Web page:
"What this gets back to is that there's a nice balance around here. Philadelphia has so many other things going on. We get plenty of attention, but there are five other Division I schools, and all the pro sports," Wright says. "I think people enjoy and respect our team, but it's just college basketball. I don't think we'd get killed if we don't repeat, or if we don't repeat in three years or five years. We want to. We'll be working hard at it, but no one would kill us if we don't."

There were more speaking engagements offered and more appearances available after the championship. Wright picked and chose carefully for himself and the team, not wanting to do too much, but there was still a lot. There was a trip to the ESPY's and a visit to the White House, and it wasn't just a usual summer. By August, as Wright and his staff finished off the recruiting season, everyone was exhausted and there was a nine-day team trip to Spain that had been scheduled for more than a year.

"We had a meeting about canceling it. I finally said, 'Look, we're committed. We spent the money. Let's do it.' And it turned out to be one of the best things we ever did," Wright says. "Nobody knew us. Nobody was at the games. We just hung out together and relaxed and enjoyed each other. That's when this season really began."

It was also when Wright stopped worrying that his current senior class might not have the leadership ability of the previous one that had been anchored by center Daniel Ochefu and guard Ryan Arcidiacono. The new seniors - Josh Hart, Reynolds and Jenkins - had always been a looser group, a bit more happy-go-lucky than the sterner seniors who preceded them. And when Reynolds, the most mature of the bunch, had to remain behind because of injury, Wright wasn't sure how it would go in Spain with Hart and Jenkins in charge of the locker room.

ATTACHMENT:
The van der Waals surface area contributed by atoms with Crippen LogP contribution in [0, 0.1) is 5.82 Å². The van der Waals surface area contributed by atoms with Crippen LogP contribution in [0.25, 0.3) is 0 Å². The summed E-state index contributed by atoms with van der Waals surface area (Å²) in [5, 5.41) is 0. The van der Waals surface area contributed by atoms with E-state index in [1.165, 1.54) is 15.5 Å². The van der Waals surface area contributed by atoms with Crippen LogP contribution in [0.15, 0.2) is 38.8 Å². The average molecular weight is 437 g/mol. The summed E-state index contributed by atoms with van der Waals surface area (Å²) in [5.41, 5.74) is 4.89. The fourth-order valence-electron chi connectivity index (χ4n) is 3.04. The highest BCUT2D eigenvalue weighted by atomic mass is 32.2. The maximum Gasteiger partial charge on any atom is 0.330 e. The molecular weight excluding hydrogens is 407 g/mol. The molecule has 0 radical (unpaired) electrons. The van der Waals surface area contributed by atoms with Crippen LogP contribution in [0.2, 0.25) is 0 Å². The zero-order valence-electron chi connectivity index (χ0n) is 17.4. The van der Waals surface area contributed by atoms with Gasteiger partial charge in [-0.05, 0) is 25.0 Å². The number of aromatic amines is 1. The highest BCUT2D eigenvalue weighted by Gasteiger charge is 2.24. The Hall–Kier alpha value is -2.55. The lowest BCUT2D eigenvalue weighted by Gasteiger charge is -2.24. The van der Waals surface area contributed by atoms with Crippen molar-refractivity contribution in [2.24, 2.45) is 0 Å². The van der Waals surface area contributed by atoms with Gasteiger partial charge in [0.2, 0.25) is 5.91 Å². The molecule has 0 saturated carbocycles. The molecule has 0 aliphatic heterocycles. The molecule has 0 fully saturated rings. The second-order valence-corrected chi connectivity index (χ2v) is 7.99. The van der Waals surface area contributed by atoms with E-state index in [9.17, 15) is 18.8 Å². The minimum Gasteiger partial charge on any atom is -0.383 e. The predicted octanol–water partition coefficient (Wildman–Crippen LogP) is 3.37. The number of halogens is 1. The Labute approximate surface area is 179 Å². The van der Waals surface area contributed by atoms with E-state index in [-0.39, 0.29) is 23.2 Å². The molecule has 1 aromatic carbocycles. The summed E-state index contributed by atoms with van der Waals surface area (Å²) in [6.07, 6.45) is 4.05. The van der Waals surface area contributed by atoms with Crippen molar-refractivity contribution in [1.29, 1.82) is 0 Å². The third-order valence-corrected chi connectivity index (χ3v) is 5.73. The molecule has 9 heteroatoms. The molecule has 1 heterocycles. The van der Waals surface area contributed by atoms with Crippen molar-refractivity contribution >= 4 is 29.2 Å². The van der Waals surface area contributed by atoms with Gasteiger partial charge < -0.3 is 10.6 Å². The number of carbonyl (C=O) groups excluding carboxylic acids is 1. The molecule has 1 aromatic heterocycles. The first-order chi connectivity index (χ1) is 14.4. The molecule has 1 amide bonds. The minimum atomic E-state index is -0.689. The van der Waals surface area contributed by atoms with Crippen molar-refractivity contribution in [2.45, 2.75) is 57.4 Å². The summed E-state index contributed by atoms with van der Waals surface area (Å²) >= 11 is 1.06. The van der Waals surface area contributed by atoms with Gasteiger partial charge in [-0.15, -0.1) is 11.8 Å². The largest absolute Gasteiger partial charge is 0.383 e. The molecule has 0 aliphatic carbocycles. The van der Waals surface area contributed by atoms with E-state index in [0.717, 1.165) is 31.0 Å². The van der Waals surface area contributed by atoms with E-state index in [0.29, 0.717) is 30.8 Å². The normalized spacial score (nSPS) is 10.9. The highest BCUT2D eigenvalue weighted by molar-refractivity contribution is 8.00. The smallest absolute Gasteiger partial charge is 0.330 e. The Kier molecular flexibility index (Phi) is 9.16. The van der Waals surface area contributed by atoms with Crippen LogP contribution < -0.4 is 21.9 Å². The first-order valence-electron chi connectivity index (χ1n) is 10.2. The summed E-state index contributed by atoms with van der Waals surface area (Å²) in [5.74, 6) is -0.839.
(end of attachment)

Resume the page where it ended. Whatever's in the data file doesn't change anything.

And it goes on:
"I worried, but that forced Josh and Kris to be the leaders. They were awesome. It shocked all of us," Wright says. They made themselves responsible for the whole team. It was really cool."

So, sure, nothing changed. Nothing that mattered. They won a national championship and stood in the rain of confetti and none of it stuck to them. None of it stuck to the coach, either. He still comes in through the kitchen, still makes eye contact with every dishwasher. If he's pretending, he's very good at it.

The show is over and McGillicuddy's has emptied out. When Wright gave one last V for victory and went out the same way he entered, the air seemed chillier and the lights dimmer. Suddenly, you could see the used dishes and drained pint glasses, and everyone found their keys. It had become another Monday night, transformed from carriage to pumpkin just like that.

"He's the best," Eric Eberz says, settling into a booth near the bar. "He makes everyone feel special."

Eberz, who played guard for Villanova in the 1990s on teams mostly dominated by Kerry Kittles, is a part-owner of the restaurant, one of several operated by his wife's family. He is in a unique position to understand Wright's place in the Villanova coaching cosmos. Eberz was recruited by Rollie Massimino, played for Steve Lappas, and then was drawn back into the circle by Wright.

"We started hosting the show here about four years ago, and I started seeing people I hadn't seen for years, but he brings everybody back," Eberz says. "It's amazing."

When Eberz went to Villanova on his recruiting trip, it was Wright, then just an assistant on Massimino's staff, who picked him up at the airport. Wright is the one being driven around these days, but maybe that is all that has really changed. He's still bringing people to Villanova, still bringing them back.

"The national championship is great," Wright said in his office. "But I'm concentrating on enjoying this season."

That's the trick, of course. This season, this season-after season, probably won't end with a win, but as long as it lasts, it is the only one still taking place. The others were nice, but they are over. Trying to live them again would be like wearing yesterday's suit.

The door leading to the kitchen swings open again and a tired waitress emerges. No one remains in the room, none from the crowd that waited with excited anticipation for someone to prove that success is only a success if it doesn't change you. They went home happy, and the door closes behind her without a sound.